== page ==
(CNN) — We are back in uncharted territory.
The FBI has never raided the residence of a former US president, let alone one who is preparing to run for office again.
Federal agents, armed with a search warrant approved by a federal judge, searched former President Donald Trump’s Mar-a-Lago resort on Monday, seizing boxes of unspecified items.
Trump referred to the action as a “raid” and said Mar-a-Lago was “under siege,” noting that “they even broke into my safe.”
What was the FBI looking for?
The search is part of an investigation into the presidential handling of documents, some classified, that could have been taken to the residence, three people familiar with the situation told CNN.
The break-in, Trump’s son Eric said in an appearance Monday night on Fox, is related to the National Archives.
“The National Archives wanted to, you know, corroborate whether Donald Trump had documents in his possession or not,” he said.
What is needed to obtain a search warrant?
According to CNN’s Tierney Sneed: “Investigators would have had to present to a judge that there is probable cause to believe a crime has been committed and that there is evidence of that crime at Mar-a-Lago.”
Therefore, they must have believed that Trump did not turn over all the documents sooner, experts told Sneed.
Who approved the raid?
The FBI is led by Christopher Wray, a Trump appointee. The Justice Department is headed by Merrick Garland, a Joe Biden appointee who has frustrated many Democrats with his delay in investigating Trump. Investigators convinced a federal judge that they needed a warrant to search the former president’s home.
“The fact that a federal judge approved it shows that they have something there, we just don’t know what it is,” George Conway, a conservative anti-Trump lawyer, said in an appearance on CNN’s “New Day.”
How many current investigations involve Trump?
Key line from the CNN report:
The Justice Department has two known active investigations related to the former president, one into the effort to nullify the 2020 and January 6, 2021 presidential elections, and the other into the handling of classified documents.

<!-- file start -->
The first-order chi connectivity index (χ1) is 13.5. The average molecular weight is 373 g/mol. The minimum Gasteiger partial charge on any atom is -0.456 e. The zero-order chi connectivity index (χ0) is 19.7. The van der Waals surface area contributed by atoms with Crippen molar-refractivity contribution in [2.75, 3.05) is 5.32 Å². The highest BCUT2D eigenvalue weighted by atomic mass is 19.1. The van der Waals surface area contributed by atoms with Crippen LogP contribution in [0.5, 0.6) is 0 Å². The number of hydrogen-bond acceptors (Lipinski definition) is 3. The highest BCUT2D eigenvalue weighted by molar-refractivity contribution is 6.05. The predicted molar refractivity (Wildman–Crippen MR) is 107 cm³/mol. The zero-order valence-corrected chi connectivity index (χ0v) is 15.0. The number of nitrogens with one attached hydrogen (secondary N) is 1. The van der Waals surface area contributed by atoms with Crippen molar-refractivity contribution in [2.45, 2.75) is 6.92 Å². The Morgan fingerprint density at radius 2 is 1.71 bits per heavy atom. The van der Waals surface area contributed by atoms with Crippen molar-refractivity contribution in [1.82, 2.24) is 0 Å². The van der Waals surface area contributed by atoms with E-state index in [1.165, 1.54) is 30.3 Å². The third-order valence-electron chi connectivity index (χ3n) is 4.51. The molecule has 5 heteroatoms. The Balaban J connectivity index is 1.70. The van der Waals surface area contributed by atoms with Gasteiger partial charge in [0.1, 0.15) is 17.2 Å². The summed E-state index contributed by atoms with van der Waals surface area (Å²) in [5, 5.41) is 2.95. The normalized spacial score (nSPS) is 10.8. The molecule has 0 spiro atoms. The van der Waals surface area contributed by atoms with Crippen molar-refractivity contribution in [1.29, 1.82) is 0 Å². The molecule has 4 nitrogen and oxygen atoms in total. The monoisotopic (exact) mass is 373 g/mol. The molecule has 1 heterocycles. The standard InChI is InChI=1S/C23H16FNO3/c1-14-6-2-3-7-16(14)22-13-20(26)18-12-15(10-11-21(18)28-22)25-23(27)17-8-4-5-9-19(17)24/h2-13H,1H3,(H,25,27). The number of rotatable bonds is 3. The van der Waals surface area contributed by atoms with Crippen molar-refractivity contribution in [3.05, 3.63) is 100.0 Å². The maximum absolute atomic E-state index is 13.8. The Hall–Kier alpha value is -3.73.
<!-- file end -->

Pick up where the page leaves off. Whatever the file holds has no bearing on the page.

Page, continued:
It is because of January 6, rather than the documents, that many Americans would most like to see Trump impeached, especially after seeing hearings this summer by the House committee investigating the insurrection. .
What is this about flushing documents down the toilet?
Trump’s disregard for record preservation is well known. It is said that he hides things from employees and that he routinely tears papers into little pieces.
Maggie Haberman, the New York Times reporter and CNN contributor who has an upcoming book on Trump, obtained photos of torn documents, apparently in Trump’s handwriting in thick black ink, flushed down White House toilets and during foreign trips. You can read more here.
Yup, we’ve come to the photos of documents in toilets part of the Trump saga. No, the documents in the toilet don’t appear to have anything to do with the FBI search at Mar-a-Lago.
Why does Trump seem to love this attention?
Despite his potential legal exposure, Trump clearly sees a political advantage in all of this. He is inciting his followers, asking them for money and claiming that the government is after him.
Trump’s critics hope that what finally becomes known about the FBI investigation will be enough to push back conspiracy theories already brewing.
“This I hope goes beyond just not complying with some filing laws, or the DOJ just handed Donald Trump the Republican nomination and potentially the presidency,” said Alyssa Farah Griffin, the former White House communications director for Trump who became a critic of his former boss.
“If it’s seen as some kind of massive overreach and not something incredibly serious, this is a very good day for Donald Trump,” he said Tuesday on CNN’s “New Day.”
Griffin argued that he knows how to manipulate this situation to his political advantage, noting that he essentially broke the news with a post on his Truth Social account.
How are Republicans reacting to the raid?
To find out how Republicans view the search, check out their responses.
While Senate Minority Leader Mitch McConnell, who is not a close friend of Trump’s, declined to comment, others have picked up on the former president’s claim that it is a form of persecution.
Multiple GOP senators said Garland should step down as attorney general. Others said they could move to impeach him if they win control of the Senate after the November midterm elections.